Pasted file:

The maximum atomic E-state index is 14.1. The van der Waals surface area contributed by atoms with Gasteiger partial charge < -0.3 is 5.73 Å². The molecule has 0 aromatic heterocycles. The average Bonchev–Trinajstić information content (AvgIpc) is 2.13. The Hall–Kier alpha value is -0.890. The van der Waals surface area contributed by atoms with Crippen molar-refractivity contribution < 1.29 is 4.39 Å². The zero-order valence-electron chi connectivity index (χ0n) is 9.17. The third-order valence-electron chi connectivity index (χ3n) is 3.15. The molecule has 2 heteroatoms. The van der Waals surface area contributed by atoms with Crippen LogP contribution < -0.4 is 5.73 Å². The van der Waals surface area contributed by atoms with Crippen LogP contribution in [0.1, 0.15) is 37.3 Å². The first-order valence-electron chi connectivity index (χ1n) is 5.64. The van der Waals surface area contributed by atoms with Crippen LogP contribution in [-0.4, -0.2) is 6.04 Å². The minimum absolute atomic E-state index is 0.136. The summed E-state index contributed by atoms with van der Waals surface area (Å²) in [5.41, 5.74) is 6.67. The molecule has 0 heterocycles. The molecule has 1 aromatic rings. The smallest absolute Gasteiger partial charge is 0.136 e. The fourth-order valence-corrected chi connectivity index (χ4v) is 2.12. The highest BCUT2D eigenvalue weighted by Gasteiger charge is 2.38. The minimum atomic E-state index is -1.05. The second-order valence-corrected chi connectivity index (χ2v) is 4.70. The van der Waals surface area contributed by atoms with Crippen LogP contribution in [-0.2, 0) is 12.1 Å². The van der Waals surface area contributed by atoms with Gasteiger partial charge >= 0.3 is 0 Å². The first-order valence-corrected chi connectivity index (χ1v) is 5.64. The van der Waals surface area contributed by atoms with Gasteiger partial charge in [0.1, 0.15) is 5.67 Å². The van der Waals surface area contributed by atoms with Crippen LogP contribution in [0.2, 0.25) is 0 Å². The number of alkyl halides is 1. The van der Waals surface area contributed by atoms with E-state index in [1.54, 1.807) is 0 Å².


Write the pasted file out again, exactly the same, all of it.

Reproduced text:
The maximum atomic E-state index is 14.1. The van der Waals surface area contributed by atoms with Gasteiger partial charge < -0.3 is 5.73 Å². The molecule has 0 aromatic heterocycles. The average Bonchev–Trinajstić information content (AvgIpc) is 2.13. The Hall–Kier alpha value is -0.890. The van der Waals surface area contributed by atoms with Crippen molar-refractivity contribution < 1.29 is 4.39 Å². The zero-order valence-electron chi connectivity index (χ0n) is 9.17. The third-order valence-electron chi connectivity index (χ3n) is 3.15. The molecule has 2 heteroatoms. The van der Waals surface area contributed by atoms with Crippen LogP contribution < -0.4 is 5.73 Å². The van der Waals surface area contributed by atoms with Crippen LogP contribution in [0.1, 0.15) is 37.3 Å². The first-order valence-electron chi connectivity index (χ1n) is 5.64. The van der Waals surface area contributed by atoms with Crippen LogP contribution in [-0.4, -0.2) is 6.04 Å². The minimum absolute atomic E-state index is 0.136. The summed E-state index contributed by atoms with van der Waals surface area (Å²) in [5.41, 5.74) is 6.67. The molecule has 0 heterocycles. The molecule has 1 aromatic rings. The smallest absolute Gasteiger partial charge is 0.136 e. The fourth-order valence-corrected chi connectivity index (χ4v) is 2.12. The highest BCUT2D eigenvalue weighted by Gasteiger charge is 2.38. The minimum atomic E-state index is -1.05. The second-order valence-corrected chi connectivity index (χ2v) is 4.70. The van der Waals surface area contributed by atoms with Crippen LogP contribution in [-0.2, 0) is 12.1 Å². The van der Waals surface area contributed by atoms with Gasteiger partial charge >= 0.3 is 0 Å². The first-order valence-corrected chi connectivity index (χ1v) is 5.64. The van der Waals surface area contributed by atoms with Gasteiger partial charge in [0.1, 0.15) is 5.67 Å². The van der Waals surface area contributed by atoms with Crippen LogP contribution in [0.2, 0.25) is 0 Å². The number of alkyl halides is 1. The van der Waals surface area contributed by atoms with E-state index in [1.54, 1.807) is 0 Å².